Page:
With the dive to negative interest rates, it is possible the US 30-year interest rate could decline another 1% and see capital gains of 25% during that time.  Just realize at some point the fire exists could be blocked if everyone decides the game is up.  With interest rates hitting all-time lows (see the bottom chart) investors could also be picking their poison for when interest rates bottom and start to rise again.

Interest Rate Sensitivity


I often comment on the “extreme” monetary policies of the day.  The effects of our current hyper-active central bankers can be seen below.  We are now in uncharted territory in the US in terms of the lowest interest rates on the longer term treasuries, not to mention the negative interest rates seen in Europe and Japan.  If the SP500 hit a new high with interest rates half way normalized, I might struggle with  the bull/bear market call.  But until interest rates are able to steadily move back up toward 2% without sending the stock market into a tailspin, we are in bear country.  And unlike previous bear markets, this one may include both bonds and stocks before it is over.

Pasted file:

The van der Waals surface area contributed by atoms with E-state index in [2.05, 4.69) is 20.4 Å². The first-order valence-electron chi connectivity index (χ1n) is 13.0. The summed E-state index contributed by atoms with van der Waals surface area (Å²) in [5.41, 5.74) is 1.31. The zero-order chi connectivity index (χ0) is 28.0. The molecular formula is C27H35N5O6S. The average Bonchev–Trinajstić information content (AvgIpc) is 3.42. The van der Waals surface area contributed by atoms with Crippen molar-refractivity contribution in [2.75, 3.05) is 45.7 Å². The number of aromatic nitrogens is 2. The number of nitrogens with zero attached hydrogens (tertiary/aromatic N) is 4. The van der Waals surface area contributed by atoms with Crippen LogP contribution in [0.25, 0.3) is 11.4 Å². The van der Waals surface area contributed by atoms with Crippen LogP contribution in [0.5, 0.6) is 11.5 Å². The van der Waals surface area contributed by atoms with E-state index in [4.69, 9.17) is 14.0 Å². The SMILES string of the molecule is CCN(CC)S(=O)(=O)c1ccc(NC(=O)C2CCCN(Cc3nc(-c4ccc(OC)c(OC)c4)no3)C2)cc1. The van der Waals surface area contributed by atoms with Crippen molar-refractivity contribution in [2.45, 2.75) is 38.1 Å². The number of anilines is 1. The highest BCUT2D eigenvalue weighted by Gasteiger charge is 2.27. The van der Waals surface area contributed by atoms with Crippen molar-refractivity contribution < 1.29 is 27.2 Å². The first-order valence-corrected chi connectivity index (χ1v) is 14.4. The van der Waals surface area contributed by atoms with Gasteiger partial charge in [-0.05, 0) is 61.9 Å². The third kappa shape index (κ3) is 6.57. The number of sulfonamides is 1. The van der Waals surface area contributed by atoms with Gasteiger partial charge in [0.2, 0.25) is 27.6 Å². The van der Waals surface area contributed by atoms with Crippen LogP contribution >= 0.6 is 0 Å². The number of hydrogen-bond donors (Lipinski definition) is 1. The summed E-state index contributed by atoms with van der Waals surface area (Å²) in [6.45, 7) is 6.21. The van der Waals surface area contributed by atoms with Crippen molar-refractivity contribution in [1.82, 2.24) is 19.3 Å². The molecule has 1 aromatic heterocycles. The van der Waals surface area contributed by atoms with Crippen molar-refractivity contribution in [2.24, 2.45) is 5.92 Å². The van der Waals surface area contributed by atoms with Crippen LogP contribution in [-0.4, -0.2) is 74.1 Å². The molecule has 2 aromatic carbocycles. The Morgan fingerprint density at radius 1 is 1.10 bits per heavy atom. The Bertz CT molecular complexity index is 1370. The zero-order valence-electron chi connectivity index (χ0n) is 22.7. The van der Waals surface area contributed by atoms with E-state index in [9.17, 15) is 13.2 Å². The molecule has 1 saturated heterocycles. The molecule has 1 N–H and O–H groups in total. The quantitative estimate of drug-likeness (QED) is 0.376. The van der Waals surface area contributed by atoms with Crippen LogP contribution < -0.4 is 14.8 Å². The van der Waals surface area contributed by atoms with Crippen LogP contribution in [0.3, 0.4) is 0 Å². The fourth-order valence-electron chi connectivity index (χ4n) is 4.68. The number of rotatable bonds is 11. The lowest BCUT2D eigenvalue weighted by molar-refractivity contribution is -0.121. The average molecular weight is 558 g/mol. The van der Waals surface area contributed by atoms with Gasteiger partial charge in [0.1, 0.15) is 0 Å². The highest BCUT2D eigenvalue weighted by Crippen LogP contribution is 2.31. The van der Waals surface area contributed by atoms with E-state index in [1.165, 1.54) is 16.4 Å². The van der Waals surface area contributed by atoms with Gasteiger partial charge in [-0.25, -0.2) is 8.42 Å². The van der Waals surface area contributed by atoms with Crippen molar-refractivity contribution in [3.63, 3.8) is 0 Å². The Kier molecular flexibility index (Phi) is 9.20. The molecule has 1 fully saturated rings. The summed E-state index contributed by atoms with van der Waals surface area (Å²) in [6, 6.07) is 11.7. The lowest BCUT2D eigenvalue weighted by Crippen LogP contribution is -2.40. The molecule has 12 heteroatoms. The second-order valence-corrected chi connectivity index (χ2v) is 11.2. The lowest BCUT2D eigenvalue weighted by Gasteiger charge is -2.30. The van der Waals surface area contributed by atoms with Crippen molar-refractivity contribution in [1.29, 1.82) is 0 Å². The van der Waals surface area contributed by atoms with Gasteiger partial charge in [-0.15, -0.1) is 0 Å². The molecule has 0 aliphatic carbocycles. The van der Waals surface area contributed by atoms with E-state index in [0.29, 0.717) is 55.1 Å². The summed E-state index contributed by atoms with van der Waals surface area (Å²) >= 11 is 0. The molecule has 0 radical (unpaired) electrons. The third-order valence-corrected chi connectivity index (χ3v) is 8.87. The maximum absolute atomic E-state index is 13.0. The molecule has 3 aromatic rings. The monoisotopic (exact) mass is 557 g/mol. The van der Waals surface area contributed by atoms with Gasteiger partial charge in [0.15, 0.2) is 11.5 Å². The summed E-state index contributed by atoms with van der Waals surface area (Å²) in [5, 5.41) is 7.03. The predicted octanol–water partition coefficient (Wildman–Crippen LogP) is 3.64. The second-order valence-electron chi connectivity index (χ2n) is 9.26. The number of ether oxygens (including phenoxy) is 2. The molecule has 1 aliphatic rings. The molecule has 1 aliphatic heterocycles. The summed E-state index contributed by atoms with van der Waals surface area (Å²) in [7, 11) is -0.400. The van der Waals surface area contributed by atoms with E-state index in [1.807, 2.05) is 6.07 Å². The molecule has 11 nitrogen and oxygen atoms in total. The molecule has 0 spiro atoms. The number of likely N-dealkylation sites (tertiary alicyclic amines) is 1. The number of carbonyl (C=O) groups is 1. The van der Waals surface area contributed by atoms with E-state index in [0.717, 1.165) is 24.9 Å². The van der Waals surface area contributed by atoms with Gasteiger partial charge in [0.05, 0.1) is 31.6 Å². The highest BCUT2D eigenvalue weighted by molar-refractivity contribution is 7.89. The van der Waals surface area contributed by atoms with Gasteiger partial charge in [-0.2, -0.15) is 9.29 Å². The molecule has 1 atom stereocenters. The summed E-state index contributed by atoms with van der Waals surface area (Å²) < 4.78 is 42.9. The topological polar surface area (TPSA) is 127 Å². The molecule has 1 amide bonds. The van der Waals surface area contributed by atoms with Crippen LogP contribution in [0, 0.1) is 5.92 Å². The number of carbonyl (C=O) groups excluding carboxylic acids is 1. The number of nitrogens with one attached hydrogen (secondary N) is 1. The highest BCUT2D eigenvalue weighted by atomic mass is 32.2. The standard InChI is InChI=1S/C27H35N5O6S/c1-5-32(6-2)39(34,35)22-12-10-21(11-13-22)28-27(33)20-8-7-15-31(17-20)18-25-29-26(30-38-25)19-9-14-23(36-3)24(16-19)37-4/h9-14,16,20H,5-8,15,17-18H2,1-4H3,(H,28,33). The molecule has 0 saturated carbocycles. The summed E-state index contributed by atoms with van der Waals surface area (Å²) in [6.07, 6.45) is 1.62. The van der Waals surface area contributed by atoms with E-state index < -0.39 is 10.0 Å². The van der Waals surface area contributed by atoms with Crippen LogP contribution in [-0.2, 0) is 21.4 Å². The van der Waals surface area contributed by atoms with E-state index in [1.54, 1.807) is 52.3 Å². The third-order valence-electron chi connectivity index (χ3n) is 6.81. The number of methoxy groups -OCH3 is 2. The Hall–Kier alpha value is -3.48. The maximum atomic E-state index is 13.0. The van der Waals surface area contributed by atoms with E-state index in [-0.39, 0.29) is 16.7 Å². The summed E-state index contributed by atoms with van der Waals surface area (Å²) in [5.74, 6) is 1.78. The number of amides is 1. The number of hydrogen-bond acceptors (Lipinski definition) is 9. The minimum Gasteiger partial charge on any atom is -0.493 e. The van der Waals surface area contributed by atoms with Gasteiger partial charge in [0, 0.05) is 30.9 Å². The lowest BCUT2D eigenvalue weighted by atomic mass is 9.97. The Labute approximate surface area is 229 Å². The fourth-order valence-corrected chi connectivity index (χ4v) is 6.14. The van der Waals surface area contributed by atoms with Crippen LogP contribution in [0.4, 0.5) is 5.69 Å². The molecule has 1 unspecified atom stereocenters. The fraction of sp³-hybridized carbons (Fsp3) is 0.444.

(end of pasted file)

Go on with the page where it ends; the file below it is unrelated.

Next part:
history 10-year

Yes, interest rates can move lower and the equity markets can become even more over-valued, but low-risk investors should leave the risk-surfing bubble-chasing to speculators.   I also strongly advise against shorting this market because the central bankers are reacting to the same market signals as traditional market analyst do in their efforts to maintain “financial stability” which leads to rip-roaring short covering rallies.


You are welcome to follow our market commentary, or follow our low-risk semi-passive timing strategy by becoming a member of TSP & Vanguard Smart Investor – and you do *not* need to have a TSP or Vanguard account.  Our service is suited for those who prefer to invest semi-passively in index funds but want downside protection.  Or want to track cyclical indicators for bull/bear market cycles. Or for those interested in adding our seasonal almanacs to their investor tool kit. Simply choose the level of service that suits you and invest smart.